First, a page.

AUGUSTA, Maine — A state entity charged with helping to provide funds for rural broadband development projects on Thursday upheld its earlier decision to commit more than half a million dollars to a project in Washington County.
Axiom Technologies will get $527,000 from the ConnectME Authority to expand its wireless broadband network to 29 towns in Washington County.
The authority rescinded a grant of $284,000 it had awarded to Cornerstone Communications for a broadband network in the Greenville area, however, and tabled its reconsideration of a $346,000 grant it had awarded to RedZone Wireless for a project involving towns on and around Mount Desert Island.
The three projects were among six that were awarded a total of more than $1.5 million by the state agency last September. The three grants the authority revisited Thursday were contested by other communications firms that claimed the awards amounted to unfair competition because the expanded networks would overlap too much with their existing broadband service areas.
ConnectMe Authority rules prohibit the agency from helping to fund any project if 20 percent or more of the area that would be served by the expansion is expected to overlap with a competitor’s broadband service territory.
Approximately two dozen people attended the afternoon hearing, which was held at the state Public Utilities Commission offices in Augusta.
Susan Corbett, CEO of Axiom, said after the hearing that she was “ecstatic” that the authority upheld Axiom’s grant. The grant had been challenged by Pioneer Wireless of Houlton, but no representatives from the Houlton firm were at Thursday’s hearing, Corbett said.
“We are absolutely thrilled,” Corbett said. “This is a huge, huge boost for economic development in Washington County.”
The Axiom grant originally also had been challenged by cable giant Time Warner and by Union River Telephone, but those companies dropped their challenges after Axiom met with them and agreed not to offer service in their service areas.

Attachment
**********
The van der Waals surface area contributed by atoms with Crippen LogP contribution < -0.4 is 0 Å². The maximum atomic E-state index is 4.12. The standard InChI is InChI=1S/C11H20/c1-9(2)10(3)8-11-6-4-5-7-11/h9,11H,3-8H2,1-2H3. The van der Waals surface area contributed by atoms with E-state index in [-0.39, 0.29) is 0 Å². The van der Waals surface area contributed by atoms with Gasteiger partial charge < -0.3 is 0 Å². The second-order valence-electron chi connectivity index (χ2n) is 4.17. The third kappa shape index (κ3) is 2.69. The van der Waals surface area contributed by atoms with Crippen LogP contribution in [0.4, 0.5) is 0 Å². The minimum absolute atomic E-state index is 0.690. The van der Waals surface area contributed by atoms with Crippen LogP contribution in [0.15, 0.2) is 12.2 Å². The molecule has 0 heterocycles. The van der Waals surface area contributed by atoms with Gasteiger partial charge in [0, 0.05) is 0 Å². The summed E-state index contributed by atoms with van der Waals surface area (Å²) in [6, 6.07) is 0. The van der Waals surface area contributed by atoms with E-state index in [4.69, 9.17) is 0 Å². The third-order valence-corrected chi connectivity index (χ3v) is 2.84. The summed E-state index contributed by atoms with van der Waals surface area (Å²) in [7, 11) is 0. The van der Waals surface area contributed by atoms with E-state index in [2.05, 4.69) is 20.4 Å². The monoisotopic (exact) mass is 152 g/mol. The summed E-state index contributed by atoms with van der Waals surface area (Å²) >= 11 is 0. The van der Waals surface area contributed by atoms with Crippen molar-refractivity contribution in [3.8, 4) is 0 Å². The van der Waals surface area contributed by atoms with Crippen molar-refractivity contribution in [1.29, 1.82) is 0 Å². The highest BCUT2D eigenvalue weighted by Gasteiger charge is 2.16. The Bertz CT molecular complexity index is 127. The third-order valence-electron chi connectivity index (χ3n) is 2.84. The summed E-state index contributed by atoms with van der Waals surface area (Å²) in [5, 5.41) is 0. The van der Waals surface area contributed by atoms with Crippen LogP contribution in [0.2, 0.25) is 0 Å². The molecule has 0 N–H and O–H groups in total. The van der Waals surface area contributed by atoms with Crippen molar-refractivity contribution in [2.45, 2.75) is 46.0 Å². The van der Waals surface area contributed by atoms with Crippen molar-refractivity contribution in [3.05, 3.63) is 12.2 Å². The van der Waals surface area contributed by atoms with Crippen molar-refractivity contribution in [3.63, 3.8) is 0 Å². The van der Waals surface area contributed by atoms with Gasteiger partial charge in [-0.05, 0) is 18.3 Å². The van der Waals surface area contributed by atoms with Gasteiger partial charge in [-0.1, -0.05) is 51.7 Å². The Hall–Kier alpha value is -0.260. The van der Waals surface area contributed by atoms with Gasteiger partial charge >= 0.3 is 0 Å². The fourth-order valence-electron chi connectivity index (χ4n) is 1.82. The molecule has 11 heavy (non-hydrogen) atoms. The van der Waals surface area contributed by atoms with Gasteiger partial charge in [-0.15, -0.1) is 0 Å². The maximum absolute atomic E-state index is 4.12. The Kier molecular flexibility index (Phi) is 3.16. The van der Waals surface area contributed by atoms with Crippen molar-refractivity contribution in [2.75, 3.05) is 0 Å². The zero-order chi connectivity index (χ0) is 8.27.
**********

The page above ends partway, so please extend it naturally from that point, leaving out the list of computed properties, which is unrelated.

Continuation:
Corbett pledged to the four-person authority that she would not use any of the state funds to offer broadband service to anyone who currently can get such service from Pioneer Wireless. She said she might have to locate some network infrastructure in Pioneer’s service area, but that such equipment would be used to relay Ax-iom’s signal through Pioneer’s territory, not to offer competition inside of it.
Corbett said though Axiom already offers wireless broadband in some Washington County towns, she has a database of 1,200 people in the county who cannot get any broadband service. She said she did not yet know in which towns the expanded network would be available, but that she expects to begin offering the service within the next few months.
Andy Hinkley, manager of Cornerstone Communications, said after the hearing that he thought the authority’s decision to rescind his company’s grant was “inconsistent” with its decisions on the other challenges. The grant that had been awarded to Cornerstone, which has offices in Bangor and Dover-Foxcroft, was challenged by Bangor-based Premium Choice Broadband, which is spending private funds to install a broadband network in the same area around Greenville and Moosehead Lake.